The particles, also referred to herein as "particulate materials", generally have a particle size of about 10 microns or less. Preferably, the particle size is about 1 micron or less and most preferably from about 0.1 to 1 micron. Such particulate materials are often present in the atmosphere where manufacturing operations are conducted, even in clean-room environments. The sources of such particulate materials include, for example, dust, microorganisms and organic vapors.
The particular liquid cleaning fluids are not critical to present invention. Typical cleaning fluids include, for example, solvents and detergents. However, solvents are generally preferred since they are generally more volatile than aqueous detergents and accordingly the time required for evaporation of the solvents is less. Lower alcohols, e.g., those having from 1 to 4 carbon atoms, are a preferred class of solvents. Ethanol and isopropyl alcohol are especially preferred cleaning fluids for use in accordance with the present invention.
The invention is further described with reference to the drawings which are presented for illustrative purposes and are not intended to limit the scope of the claims which follow. Those skilled in the art will recognize that the drawings are presented in a simplified form and do not illustrate various details which are known to those skilled in the art such as, for example, valves, switches, process control devices, wiring, heating elements and the like.
FIG. 1 is a schematic illustrating a method for cleaning in accordance with the present invention. A transducer 10 is used to introduce megasonic vibrations, preferably having a vibration frequency of from about 800 KHz to 1.8 MHz, into a volume of liquid cleaning fluid 11 which is contained is a first reservoir 12. Prior to introducing the megasonic vibrations, the fluid has an upper liquid level within the first reservoir at a LEVEL 1.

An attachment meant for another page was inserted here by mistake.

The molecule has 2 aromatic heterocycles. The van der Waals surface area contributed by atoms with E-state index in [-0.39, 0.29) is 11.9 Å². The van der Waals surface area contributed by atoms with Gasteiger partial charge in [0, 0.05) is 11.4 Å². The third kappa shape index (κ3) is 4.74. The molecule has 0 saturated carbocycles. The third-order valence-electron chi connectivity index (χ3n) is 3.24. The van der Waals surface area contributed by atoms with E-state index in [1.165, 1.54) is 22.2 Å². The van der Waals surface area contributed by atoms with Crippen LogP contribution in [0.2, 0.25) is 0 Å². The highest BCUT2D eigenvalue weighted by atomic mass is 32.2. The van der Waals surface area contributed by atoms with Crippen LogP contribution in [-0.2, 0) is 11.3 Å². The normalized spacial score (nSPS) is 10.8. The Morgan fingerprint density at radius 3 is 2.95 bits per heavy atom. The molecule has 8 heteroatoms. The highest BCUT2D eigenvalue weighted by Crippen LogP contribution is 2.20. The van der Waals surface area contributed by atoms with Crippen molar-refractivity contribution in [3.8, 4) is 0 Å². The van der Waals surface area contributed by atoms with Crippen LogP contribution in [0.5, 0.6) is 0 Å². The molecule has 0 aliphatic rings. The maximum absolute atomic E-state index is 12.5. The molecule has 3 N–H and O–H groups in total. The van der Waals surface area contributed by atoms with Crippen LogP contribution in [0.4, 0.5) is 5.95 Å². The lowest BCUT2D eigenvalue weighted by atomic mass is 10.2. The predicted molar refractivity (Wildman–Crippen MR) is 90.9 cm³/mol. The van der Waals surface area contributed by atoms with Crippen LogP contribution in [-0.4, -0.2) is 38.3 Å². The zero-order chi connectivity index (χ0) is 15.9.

Upon energizing transducer 10, megasonic vibrations travel upward through the fluid and raise the upper liquid level to a LEVEL 2 which is above a weir 13. Typically the distance between the upward liquid level, i.e., LEVEL 2, and the weir will be at least about 0.5 millimeters, preferably from about 1 to 10 millimeters and most preferably from about 2 to 5 millimeters. Preferably, the source of the megasonic vibrations is from a lower portion of the first reservoir and the waves travel through the fluid in a generally perpendicular direction from the bottom end of the first reservoir toward the top end. The level of energy input required to achieve movement of the fluid depends on the volume of fluid in the first reservoir and can be determined by those skilled in the art. For example, for fluid volumes on the order of about 2 liters, typical energy input levels will range from about 20 to 100 watts.
When the liquid level rises above weir 13, a portion of the fluid 14 flows over the weir and into a second reservoir 15 which collects the overflow. The upper liquid level of the fluid, i.e., fluid above the weir, is then contacted with a surface of the object to be cleaned 16 which is generally disposed above the weir such that at least a portion of the fluid contacts the surface prior to flowing over weir 13 into second reservoir 15. The orientation of object 16 is preferably inverted relative to the upper liquid level of the cleaning fluid. The contacting can be accomplished, for example, either by raising first reservoir 12 to a level where the upper level of the fluid contacts the object, or, alternatively, by lowering the surface of the object until it contacts the upper level of the fluid. Preferably, the contacting is accomplished by raising the first reservoir to a level such that weir 13 almost contacts the surface of object 16 and is sufficient to form menisci 17 which comprises a liquid column disposed between the surface of object 16 and the upper end of first reservoir 12, e.g., from about 1 to 5 millimeters. Then, first reservoir 12 is lowered to a distance such that menisci 17 are maintained yet there is a substantially free flow of fluid 14 over weir 13. Typically, the distance between the upper end of the first reservoir, i.e., weir 13, and the surface of object 16 will be greater than about 1 millimeter and preferably from about 2 to 10 millimeters after first reservoir 12 has been lowered.